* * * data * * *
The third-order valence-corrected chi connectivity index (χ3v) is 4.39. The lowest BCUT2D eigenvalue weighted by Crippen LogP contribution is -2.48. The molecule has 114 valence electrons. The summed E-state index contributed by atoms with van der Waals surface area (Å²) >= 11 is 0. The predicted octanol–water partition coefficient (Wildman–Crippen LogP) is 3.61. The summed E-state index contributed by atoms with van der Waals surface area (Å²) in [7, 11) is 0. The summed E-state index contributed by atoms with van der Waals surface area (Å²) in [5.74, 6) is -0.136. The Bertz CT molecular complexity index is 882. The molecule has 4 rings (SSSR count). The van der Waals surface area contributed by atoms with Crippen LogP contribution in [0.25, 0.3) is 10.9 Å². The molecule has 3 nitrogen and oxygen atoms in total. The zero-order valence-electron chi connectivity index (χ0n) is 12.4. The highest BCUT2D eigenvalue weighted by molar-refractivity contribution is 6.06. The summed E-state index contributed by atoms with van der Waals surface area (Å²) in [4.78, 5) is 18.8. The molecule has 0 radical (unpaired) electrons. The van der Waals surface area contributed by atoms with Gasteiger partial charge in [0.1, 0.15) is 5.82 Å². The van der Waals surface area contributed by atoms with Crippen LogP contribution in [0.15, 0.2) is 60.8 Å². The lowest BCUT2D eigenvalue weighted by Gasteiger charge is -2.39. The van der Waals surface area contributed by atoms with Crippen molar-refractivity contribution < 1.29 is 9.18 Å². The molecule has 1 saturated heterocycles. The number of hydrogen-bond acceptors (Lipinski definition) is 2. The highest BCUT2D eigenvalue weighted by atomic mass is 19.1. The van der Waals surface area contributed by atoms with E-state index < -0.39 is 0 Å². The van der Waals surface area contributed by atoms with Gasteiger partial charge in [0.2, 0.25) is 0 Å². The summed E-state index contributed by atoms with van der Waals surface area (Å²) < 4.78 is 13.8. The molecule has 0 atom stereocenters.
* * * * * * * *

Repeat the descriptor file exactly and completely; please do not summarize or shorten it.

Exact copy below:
The third-order valence-corrected chi connectivity index (χ3v) is 4.39. The lowest BCUT2D eigenvalue weighted by Crippen LogP contribution is -2.48. The molecule has 114 valence electrons. The summed E-state index contributed by atoms with van der Waals surface area (Å²) >= 11 is 0. The predicted octanol–water partition coefficient (Wildman–Crippen LogP) is 3.61. The summed E-state index contributed by atoms with van der Waals surface area (Å²) in [7, 11) is 0. The summed E-state index contributed by atoms with van der Waals surface area (Å²) in [5.74, 6) is -0.136. The Bertz CT molecular complexity index is 882. The molecule has 4 rings (SSSR count). The van der Waals surface area contributed by atoms with Crippen LogP contribution in [0.25, 0.3) is 10.9 Å². The molecule has 3 nitrogen and oxygen atoms in total. The zero-order valence-electron chi connectivity index (χ0n) is 12.4. The highest BCUT2D eigenvalue weighted by molar-refractivity contribution is 6.06. The summed E-state index contributed by atoms with van der Waals surface area (Å²) in [4.78, 5) is 18.8. The molecule has 0 radical (unpaired) electrons. The van der Waals surface area contributed by atoms with Gasteiger partial charge in [0.1, 0.15) is 5.82 Å². The van der Waals surface area contributed by atoms with Crippen LogP contribution in [0.15, 0.2) is 60.8 Å². The lowest BCUT2D eigenvalue weighted by Gasteiger charge is -2.39. The van der Waals surface area contributed by atoms with Crippen molar-refractivity contribution < 1.29 is 9.18 Å². The molecule has 1 saturated heterocycles. The number of hydrogen-bond acceptors (Lipinski definition) is 2. The highest BCUT2D eigenvalue weighted by atomic mass is 19.1. The van der Waals surface area contributed by atoms with E-state index < -0.39 is 0 Å². The van der Waals surface area contributed by atoms with Gasteiger partial charge in [0.2, 0.25) is 0 Å². The summed E-state index contributed by atoms with van der Waals surface area (Å²) < 4.78 is 13.8. The molecule has 0 atom stereocenters.